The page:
The Practice Test As Personal Trainer
The Practice Test As Personal Trainer
One day, an eleventh-grader named Molly Bloom sits down at the desk in her room and takes an SAT practice test. Let’s say she takes the entire test and gets only one question wrong. Molly checks her answers and then jumps up from her chair and does a little dance, shimmying to the tune of her own triumph. But after her euphoria passes, she begins to wonder which question she got wrong and returns to her chair. She discovers that it was a math question about parabolas.
Molly looks over the question and realizes that she had misidentified the vertex of the parabola. Since she got the question wrong, she studies up on her coordinate geometry. She rereads all the material she needs to know on parabolas, including what causes a parabola’s vertex to shift from the origin. All this takes her about ten minutes, after which she vows never to make another mistake on an SAT question involving parabolas.
Analyzing Molly Bloom
All Molly did was study a question she got wrong until she understood why she got it wrong and what she should have done to get it right. So what’s the big deal? This: Molly answered the question incorrectly because she didn’t understand the topic— parabolas—that it was testing. The practice test pointed out her weakness in the clearest way possible. She got the question wrong.
Molly wasn’t content just to see the correct answer and get on with her life. She wanted to understand how and why she got the question wrong and what she should have done or needed to know to get it right. So she stopped her dance party, spent some time studying the question, improved her understanding of parabola graphs, and nailed down the concepts she needed to know. If Molly were to take that same test again, she definitely would not get that question wrong.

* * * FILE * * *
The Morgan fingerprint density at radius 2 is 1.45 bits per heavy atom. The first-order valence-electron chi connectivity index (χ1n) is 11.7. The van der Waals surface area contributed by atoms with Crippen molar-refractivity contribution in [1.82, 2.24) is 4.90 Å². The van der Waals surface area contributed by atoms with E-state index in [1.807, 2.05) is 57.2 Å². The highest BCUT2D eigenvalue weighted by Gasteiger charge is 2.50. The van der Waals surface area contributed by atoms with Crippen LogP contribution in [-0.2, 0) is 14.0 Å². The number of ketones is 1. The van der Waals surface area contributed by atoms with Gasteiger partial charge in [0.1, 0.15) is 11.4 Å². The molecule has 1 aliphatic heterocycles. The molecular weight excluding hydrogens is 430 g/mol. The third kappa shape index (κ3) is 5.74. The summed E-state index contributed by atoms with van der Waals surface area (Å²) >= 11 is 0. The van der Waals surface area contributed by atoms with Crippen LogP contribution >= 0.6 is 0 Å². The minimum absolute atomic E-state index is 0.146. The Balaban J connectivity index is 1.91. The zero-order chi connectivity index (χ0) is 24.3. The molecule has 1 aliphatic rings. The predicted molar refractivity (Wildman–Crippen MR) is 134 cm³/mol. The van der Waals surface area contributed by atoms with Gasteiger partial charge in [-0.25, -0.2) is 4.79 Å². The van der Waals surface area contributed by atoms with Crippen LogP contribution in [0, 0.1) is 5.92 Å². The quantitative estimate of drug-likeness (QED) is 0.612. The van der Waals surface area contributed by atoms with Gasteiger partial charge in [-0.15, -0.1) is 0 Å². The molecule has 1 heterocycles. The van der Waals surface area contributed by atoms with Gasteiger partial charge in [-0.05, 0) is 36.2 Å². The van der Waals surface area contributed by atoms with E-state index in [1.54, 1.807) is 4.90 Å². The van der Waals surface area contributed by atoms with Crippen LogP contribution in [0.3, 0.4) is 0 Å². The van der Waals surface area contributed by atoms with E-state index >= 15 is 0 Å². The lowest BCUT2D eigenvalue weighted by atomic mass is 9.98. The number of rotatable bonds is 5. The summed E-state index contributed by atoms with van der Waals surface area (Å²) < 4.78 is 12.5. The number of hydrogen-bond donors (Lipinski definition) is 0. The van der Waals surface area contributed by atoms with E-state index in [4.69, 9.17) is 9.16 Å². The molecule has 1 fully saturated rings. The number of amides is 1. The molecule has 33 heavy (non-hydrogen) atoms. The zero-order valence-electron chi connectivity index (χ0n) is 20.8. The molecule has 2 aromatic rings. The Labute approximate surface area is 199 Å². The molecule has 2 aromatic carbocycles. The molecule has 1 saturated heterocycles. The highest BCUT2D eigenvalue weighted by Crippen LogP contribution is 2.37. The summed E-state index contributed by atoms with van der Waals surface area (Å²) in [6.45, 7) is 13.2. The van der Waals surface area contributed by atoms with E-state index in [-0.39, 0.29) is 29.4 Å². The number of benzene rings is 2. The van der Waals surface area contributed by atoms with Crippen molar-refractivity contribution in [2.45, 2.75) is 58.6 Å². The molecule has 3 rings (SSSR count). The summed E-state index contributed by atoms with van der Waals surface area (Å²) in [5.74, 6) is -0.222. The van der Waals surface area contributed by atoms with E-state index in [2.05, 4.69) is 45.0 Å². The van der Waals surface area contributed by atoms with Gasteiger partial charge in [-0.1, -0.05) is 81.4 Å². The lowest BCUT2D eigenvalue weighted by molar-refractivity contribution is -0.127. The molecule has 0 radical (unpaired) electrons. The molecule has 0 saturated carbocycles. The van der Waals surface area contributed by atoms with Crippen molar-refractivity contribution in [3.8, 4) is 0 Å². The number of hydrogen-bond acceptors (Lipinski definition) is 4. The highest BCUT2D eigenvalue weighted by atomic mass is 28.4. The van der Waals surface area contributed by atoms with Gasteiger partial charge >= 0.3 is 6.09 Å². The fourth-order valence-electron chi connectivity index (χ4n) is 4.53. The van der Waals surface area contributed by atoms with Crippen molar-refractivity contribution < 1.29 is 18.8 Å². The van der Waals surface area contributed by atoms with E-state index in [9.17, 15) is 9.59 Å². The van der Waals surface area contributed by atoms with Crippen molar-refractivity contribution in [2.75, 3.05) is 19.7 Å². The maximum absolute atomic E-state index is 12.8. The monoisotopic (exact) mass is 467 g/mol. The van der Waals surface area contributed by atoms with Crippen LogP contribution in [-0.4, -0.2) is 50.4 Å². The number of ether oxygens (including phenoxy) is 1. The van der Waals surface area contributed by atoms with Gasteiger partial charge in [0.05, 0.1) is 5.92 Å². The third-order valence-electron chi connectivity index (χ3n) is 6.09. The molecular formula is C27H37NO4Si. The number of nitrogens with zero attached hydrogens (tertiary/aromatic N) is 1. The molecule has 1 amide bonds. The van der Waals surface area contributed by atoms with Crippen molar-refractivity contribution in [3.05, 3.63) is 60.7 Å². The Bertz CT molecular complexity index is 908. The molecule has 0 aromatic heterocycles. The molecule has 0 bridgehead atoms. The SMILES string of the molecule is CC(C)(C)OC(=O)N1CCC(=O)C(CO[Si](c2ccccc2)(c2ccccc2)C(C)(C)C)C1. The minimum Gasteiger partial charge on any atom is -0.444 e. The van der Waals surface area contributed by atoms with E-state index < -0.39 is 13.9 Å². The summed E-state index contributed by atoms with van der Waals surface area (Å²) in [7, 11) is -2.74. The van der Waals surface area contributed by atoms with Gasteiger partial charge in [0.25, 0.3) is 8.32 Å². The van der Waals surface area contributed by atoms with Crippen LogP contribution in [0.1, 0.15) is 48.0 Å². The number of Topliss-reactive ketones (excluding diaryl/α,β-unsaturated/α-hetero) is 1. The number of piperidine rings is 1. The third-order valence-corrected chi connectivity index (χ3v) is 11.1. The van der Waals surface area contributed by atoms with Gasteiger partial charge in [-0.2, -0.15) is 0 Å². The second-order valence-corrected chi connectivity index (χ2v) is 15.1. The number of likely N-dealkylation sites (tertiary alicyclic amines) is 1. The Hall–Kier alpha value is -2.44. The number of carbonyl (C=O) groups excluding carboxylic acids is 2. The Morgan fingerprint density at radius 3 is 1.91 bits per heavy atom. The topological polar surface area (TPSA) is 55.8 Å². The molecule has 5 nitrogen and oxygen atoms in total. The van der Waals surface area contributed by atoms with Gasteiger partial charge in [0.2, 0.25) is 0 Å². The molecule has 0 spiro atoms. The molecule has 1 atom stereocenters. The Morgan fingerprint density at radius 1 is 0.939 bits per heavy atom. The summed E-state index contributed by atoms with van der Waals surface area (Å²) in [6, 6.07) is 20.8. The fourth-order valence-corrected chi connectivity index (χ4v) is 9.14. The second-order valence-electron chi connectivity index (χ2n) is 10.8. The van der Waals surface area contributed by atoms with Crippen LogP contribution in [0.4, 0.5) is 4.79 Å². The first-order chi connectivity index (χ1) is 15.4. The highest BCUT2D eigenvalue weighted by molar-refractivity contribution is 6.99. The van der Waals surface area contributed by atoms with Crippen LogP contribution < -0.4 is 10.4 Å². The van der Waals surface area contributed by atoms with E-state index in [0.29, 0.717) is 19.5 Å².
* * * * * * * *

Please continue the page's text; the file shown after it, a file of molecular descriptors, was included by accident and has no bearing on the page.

True, Molly never will see that exact question again. But remember, the SAT is a standardized test, a conformist. When Molly taught herself about parabolas and their graphs, she learned how to answer not just the question she got wrong but all the similar parabola questions that are bound to show up on the real SAT she eventually takes.
Every practice test precisely targets your weaknesses. You only get questions wrong when your knowledge of whatever that question tests is weak. By studying the results of her practice test and then figuring out why she got her one question wrong, Molly used the practice test to identify her weakness and overcome it.
Molly and You
Molly has it easy. She took a practice test and got only one question wrong. Fewer than 1 percent of all people who take the SAT will be so lucky.
So, what if you take a practice test and get fifteen questions wrong, and your errors span a number of different topics in Math, Critical Reading, and Writing? You should do exactly what Molly did. Take your test and study it. Identify every question you got wrong, figure out why you got it wrong, and then teach yourself what you should have done to get the question right.
If you got fifteen questions wrong, it’ll take a bit of time to study your mistakes. But if you invest that time and study your practice test properly, you will avoid future mistakes and guarantee yourself better scores. So to make this method work, set aside two blocks of time when you take a practice test: the first to take the test, the second to study your results.
SparkNotes Practice Tests Make It Easy
The practice tests in our books were specifically designed to help you study your practice tests. Every explanation of every question in our practice tests has a heading that gives you all the information you need to help you pinpoint your weaknesses. Each question is categorized by its major subject, such as geometry, by specific subject, such as circles, and by difficulty level.
Instead of just showing you how to solve one question, our explanations help you focus on your broader testing tendencies and adjust your strategies accordingly.
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